The proposed referendum to establish an Indigenous Voice to Parliament is an opportunity for multicultural community service organisations to step up to support communities whose experiences can be similar to those of the migrants and refugees we support.
Prime Minister Albanese has released a draft, simple form of words that could be put to Australians in a referendum, paving the way for First Nations people to take a rightful place in their own country.
Culturally and linguistically diverse (CALD) communities have an important role to play in supporting this proposal and elevating understanding of the challenges facing community members whose voices are often invisible to mainstream Australia.
There are many synergies between the First Nations and the migrant/refugee experience.
The sense of connection to their land of birth is important to those who leave their homelands to come to Australia – many arriving with a rich cultural and spiritual legacy and deep connections with the land.
Migrants and refugees can also relate to issues of land loss, trauma and being torn away from their people and traditional ways of life.
Those we work with, and many who work for multicultural community organisations, know firsthand what it is like to feel as though they don’t belong.
I’ve seen this in my work in CALD organisations, and in my own family, where many family members struggled to build a connection to mainstream Australia after migrating here from Greece after the second world war.
It is heart-breaking to be misunderstood or discriminated against simply because of difference. Whether that is difference of language, difference of customs, different spiritual beliefs, or different skin colour. We all benefit when our differences are recognised and celebrated. Sense of belonging grows when we are treated equally.
A key role of organisations working in the multicultural space, like Settlement Services International, is to welcome people from all over the world to our country.
We welcome them to a place where First Nations people have had a continuous connection to the land for more than 60,000 years, contributing culture, wisdom and care for the land that has not always been acknowledged, respected or considered.
But we reached a point in time where many of our First Nations people often don’t feel welcomed in their own land.
It is something that cuts to the heart of the experiences of multicultural communities too, where individuals and families often feel cutoff from the mainstream, despite making significant cultural, social and economic contributions to their new homes.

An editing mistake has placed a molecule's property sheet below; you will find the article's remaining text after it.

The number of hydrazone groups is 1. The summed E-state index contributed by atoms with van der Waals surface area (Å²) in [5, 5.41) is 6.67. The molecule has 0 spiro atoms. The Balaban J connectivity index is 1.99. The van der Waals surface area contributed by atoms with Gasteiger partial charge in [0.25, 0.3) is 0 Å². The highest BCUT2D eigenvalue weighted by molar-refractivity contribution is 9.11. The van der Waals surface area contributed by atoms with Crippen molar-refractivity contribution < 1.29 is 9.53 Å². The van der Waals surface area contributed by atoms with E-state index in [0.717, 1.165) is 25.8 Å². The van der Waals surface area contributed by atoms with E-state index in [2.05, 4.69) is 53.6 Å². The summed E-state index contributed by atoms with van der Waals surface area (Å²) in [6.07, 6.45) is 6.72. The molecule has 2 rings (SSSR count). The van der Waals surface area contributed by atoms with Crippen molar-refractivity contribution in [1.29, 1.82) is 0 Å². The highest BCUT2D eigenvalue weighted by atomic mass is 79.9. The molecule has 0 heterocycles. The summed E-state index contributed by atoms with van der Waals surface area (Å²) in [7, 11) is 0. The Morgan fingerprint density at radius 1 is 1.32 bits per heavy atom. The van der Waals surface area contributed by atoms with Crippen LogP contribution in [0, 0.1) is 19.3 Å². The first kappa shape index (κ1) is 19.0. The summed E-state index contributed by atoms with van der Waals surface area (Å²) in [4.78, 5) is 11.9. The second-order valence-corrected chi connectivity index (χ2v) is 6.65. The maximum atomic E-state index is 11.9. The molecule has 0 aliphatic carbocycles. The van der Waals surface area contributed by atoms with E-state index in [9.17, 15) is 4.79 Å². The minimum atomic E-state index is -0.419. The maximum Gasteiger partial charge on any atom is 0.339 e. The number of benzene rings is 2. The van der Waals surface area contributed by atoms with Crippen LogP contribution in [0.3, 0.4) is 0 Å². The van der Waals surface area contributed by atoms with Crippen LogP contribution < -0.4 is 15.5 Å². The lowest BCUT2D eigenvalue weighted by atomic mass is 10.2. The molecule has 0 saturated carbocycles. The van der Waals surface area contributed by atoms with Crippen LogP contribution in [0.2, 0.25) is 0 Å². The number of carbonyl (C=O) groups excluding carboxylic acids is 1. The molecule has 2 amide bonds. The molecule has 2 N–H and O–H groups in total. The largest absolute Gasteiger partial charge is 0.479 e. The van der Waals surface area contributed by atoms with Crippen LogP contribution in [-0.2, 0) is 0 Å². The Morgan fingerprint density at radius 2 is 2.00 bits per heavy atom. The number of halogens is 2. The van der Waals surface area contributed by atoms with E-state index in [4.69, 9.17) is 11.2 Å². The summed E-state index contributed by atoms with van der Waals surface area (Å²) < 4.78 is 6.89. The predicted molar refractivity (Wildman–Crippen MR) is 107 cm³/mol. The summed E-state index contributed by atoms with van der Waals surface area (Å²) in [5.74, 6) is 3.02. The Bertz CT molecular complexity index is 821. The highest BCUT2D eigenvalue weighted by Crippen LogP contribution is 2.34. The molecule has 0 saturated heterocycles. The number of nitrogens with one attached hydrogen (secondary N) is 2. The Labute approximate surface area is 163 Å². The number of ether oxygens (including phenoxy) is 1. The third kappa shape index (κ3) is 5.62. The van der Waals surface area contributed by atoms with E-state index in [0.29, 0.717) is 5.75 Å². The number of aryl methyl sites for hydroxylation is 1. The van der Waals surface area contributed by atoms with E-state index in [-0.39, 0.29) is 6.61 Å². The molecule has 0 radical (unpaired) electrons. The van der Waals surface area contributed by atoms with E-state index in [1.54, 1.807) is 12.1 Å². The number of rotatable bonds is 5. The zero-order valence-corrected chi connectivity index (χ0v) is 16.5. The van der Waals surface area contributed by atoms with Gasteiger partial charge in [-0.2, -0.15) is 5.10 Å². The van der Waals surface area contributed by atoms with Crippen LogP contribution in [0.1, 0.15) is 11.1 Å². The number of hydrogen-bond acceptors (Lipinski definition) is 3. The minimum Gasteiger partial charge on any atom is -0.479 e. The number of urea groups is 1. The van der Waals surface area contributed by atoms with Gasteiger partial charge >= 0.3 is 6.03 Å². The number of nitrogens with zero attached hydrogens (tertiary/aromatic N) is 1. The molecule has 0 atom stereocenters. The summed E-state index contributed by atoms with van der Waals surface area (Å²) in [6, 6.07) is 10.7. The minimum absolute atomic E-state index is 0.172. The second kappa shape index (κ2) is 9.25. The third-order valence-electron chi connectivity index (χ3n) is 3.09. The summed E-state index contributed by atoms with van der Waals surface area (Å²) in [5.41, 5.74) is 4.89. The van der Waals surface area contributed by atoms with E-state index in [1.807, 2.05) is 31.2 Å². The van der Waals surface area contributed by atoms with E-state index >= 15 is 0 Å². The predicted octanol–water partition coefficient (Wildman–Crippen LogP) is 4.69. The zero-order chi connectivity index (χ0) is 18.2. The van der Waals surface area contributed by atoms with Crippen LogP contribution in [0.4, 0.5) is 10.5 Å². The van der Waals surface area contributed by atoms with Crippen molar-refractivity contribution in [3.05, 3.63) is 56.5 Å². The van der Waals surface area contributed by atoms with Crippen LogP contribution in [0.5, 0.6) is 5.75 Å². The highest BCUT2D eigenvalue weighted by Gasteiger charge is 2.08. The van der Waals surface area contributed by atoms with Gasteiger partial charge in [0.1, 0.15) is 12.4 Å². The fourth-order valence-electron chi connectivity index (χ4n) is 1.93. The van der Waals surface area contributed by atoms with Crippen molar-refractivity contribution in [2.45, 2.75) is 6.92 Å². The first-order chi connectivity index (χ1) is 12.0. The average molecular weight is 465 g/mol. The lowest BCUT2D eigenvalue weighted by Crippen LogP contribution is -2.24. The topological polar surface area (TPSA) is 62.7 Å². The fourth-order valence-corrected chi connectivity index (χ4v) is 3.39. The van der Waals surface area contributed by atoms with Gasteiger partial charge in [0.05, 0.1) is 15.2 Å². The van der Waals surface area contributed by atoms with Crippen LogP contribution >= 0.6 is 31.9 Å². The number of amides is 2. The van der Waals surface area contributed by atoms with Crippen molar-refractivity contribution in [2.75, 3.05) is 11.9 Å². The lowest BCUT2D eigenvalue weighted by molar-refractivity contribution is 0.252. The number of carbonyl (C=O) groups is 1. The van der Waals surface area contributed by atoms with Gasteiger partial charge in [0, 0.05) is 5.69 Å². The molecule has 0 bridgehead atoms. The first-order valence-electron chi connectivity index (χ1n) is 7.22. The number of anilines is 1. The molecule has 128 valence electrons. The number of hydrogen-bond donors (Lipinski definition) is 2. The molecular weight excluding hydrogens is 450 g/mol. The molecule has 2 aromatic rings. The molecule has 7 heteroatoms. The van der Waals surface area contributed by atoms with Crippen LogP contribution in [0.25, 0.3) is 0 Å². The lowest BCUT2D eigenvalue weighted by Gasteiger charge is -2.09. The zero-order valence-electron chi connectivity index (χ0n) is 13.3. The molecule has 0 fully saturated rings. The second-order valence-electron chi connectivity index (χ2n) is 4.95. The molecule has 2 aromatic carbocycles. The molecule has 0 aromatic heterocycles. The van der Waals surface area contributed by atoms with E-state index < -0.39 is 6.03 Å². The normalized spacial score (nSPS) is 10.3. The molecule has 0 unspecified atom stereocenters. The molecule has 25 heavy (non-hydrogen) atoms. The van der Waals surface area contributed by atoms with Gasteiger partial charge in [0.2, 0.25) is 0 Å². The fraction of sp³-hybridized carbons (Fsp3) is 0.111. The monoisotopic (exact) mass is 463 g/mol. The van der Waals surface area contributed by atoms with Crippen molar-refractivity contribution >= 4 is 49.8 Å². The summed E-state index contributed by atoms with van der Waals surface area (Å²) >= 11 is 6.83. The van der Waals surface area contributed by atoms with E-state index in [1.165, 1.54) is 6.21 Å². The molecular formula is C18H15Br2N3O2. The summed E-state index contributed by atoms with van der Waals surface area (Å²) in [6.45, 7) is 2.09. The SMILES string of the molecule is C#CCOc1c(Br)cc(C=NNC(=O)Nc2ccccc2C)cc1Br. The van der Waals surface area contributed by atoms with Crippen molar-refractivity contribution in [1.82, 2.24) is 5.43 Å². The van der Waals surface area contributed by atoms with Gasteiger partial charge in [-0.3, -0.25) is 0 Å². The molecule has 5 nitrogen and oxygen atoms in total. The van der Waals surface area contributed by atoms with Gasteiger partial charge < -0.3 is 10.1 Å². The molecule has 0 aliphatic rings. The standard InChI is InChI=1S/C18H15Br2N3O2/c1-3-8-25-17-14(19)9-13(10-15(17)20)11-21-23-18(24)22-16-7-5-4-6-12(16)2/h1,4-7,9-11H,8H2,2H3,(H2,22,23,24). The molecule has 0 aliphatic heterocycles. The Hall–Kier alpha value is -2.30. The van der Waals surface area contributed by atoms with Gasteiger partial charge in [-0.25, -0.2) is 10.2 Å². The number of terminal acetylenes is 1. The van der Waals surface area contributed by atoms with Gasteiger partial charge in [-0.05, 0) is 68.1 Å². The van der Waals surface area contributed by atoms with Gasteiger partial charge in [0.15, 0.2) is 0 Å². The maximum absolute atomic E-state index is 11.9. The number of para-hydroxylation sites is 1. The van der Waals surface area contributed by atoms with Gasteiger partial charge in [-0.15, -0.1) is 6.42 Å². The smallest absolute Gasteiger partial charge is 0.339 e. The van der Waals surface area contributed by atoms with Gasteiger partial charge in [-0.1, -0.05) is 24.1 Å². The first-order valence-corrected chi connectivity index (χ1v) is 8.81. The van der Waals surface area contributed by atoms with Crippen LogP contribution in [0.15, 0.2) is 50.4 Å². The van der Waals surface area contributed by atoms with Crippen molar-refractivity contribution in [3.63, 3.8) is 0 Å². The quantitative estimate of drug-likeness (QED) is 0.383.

I acknowledge that discussions of constitutional matters can seem complex, and the debate might seem confusing or perhaps even not very relevant to migrants or new Australians who have their own issues to deal with.
However, to use the words of Prime Minister Albanese, it really boils down to ‘common decency, common courtesy and common sense’.
As he says, when governments listen to people, their policies can be more effective. Just as we want politicians to listen to CALD communities from hundreds of different backgrounds, and to understand their needs so that they may live a life where they can achieve their full potential, so we should ask it for First Nations people. It’s the right and decent thing to do.
What can we in the community services sector do then to help support this momentous opportunity for positive change?
Individually, we can reach out to First Nations people and organisations in our local area to better educate ourselves about Aboriginal culture and history. We can incorporate their voice in the work we do, and ensure we engage and hear from them often.
We can recognise that just as the newcomers we work for are from a variety of different nations, First Nations people in this country are from various countries with different customs and protocols. We need to make sure our consultations are place based and incorporate the appropriate cultural awareness.
Each day we can play our part in creating culturally safe places for First Nations people, whether at work or in community.
We can learn more about the Uluru Statement of the Heart and the Indigenous Voice to Parliament and talk to our family and friends about it, so that when the time comes, we can support the referendum.
CALD organisations are uniquely positioned to help educate new arrivals and create allies to the cause.
We can do this by incorporating recognition of First Nations people into our service delivery and encouraging respect and curiosity about the world’s oldest living culture.
CALD groups can support reconciliation by creating a First Nations voice in everything they do, as we are committed to doing at SSI.
SSI fully supports the recommendations made in the Uluru Statement of the Heart and we will play our part in supporting a yes vote in a referendum.
I urge you to join us. It’s time, Australia.